A new definition has crept into World Orthodoxy in recent years. World Orthodoxy has begun to recognize Orthodox Churches on the basis of their being ‘canonical’. By this newly accepted definition, to be ‘canonical’ a church must be in full communion with Constantinople. Constantinople has become World Orthodoxy’s touchstone. In fact, occasionally there are press releases that describe the Patriarchate of Constantinople as an Eastern Papacy or “the leader of World Orthodoxy.” The late Patriarch Demetrius described the Ecumenical Patriarch as the foremost bishop of Orthodoxy. If a church falls away from communion with him, it is no longer ‘canonical’.
Let’s ask a simple question: How did the understanding of the term ‘canonical’ change? According to the Holy Fathers, the venerable term, ‘Canonical’ always referred to the pious observance of the Holy Canons of the Church, and, most certainly, to those Canons relating to the beliefs and pious practices of the holy Orthodox Church.
However, because of wars and political turmoil in the 20th century, the administrative structure of the Church became disorganized, most especially in the Diaspora. ‘Mother,’ in other words, ethnic, Churches sought to preserve Orthodoxy by preserving its canonical organization, i.e., the organization described by the holy canons for dioceses and synods. Sadly, in the course of this organizational struggle for external order, any canons relating to the Apostolic Faith and the doctrines of the Fathers of the Ecumenical Councils, that is, to her inner, mystical life, were deliberately overlooked by the hierarchs who considered themselves to be the architects of this quest for order. These men were prompted by the syncretistic and anti-dogmatic spirit then prevalent, a spirit which continues today, a spirit which controls all current thought and practice in World Orthodoxy.
Satisfied that they had jettisoned the mystical life of the Church of Christ, these revisionist hierarchs in the Diaspora, and elsewhere, hastily sacrificed the Church’s unity in Apostolic truth for the modern idea, foreign to guidance of the Holy Fathers, of the unity of mankind. This modernizing group imposed an external administrative union in order to preserve the unity of an outward ecclesiastical apparatus, now stripped of the inner life of the “faith once for all delivered to the Saints” (Jude 3) with all parishes welded together under one headquarters.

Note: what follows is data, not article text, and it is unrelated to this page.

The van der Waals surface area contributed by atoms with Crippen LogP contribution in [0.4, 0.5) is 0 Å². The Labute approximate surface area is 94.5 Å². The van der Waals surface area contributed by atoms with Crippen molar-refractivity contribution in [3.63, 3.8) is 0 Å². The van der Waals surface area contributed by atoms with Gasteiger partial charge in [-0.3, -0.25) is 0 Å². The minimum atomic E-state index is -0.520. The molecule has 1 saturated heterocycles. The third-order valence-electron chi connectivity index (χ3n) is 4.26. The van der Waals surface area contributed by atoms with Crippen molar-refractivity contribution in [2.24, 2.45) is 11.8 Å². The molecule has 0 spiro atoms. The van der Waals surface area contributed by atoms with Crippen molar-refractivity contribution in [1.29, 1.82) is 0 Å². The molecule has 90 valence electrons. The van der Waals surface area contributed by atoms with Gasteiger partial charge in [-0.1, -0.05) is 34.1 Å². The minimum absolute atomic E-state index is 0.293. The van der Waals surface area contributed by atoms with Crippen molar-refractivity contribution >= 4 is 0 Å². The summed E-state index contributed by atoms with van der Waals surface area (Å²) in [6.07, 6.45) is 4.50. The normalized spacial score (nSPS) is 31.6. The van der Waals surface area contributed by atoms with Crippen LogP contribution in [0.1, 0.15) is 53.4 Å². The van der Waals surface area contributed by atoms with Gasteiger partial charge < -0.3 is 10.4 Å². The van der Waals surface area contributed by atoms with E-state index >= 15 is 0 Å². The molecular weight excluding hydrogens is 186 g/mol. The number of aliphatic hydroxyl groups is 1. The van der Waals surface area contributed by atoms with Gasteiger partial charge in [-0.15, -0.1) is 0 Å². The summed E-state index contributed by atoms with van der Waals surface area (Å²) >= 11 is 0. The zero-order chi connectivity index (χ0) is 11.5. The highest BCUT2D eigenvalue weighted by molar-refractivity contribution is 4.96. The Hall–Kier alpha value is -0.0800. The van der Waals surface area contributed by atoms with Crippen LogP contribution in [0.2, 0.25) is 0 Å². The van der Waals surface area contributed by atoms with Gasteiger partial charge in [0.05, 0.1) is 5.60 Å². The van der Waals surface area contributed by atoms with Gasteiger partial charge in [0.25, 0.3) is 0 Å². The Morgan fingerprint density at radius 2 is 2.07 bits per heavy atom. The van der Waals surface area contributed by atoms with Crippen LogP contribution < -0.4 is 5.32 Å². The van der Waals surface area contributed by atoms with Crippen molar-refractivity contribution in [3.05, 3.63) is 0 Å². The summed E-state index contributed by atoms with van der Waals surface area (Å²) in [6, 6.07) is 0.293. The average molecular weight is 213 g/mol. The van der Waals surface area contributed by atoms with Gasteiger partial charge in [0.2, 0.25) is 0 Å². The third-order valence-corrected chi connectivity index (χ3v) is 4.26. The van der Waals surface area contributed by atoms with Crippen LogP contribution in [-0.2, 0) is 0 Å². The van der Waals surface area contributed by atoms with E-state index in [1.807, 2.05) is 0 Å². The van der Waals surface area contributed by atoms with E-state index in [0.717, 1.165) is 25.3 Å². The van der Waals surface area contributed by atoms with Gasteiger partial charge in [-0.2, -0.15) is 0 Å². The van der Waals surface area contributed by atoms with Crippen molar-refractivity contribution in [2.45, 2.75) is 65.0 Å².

As an example of how this new restructuring of Orthodoxy in the Diaspora functioned, Parish Council members taking their pledge in Greek Archdiocese of America churches were asked to promise to be obedient to the canons and traditions of the Orthodox Church. Generally, these canons and traditions are viewed as abstract principles, which were not defined or clarified by the priest administering the pledge. This pledge is usually interpreted as complete obedience to the ruling hierarch.
The renovating hierarchy, as the chief plank in its modernizing platform advanced the novel theory, unknown to the Holy Fathers, that the canons are Laws which are to be interpreted by the ruling hierarch who decides what is and what is not ‘canonical’ in this new way of thinking. This is the way that the Patristic, truly Orthodox, understanding of the canons was set aside.
A former bishop of the Greek Archdiocese who taught at Holy Cross in Boston shared his thoughts with his students about the Holy Canons. He remarked that over the years he had carefully studied the canons and had come to one conclusion: there was only one canon which needed to be obeyed in the church. He cynically declared that only those canons which spoke of hierarchal authority and obedience to the bishop needed to be obeyed. All other canons could be ignored.
Such a militaristic or, better, papal interpretation of the canons allowed individual patriarchs, metropolitans, archbishops and bishops the freedom to act entirely apart from the wisdom and guidance of Holy Tradition. Such renovationism, so they thought, gave them unrestricted license to ignore any and all of the Holy Canons. They thus played the role of the sole authentic interpreters of the canons. This attitude reduces all the canons to one straightforward operating principle: “Obey your Bishop.” With this axe in hand, the modernizing hierarchy quickly proceeded to align the Church with the spirit of the age and not with the Spirit of Christ.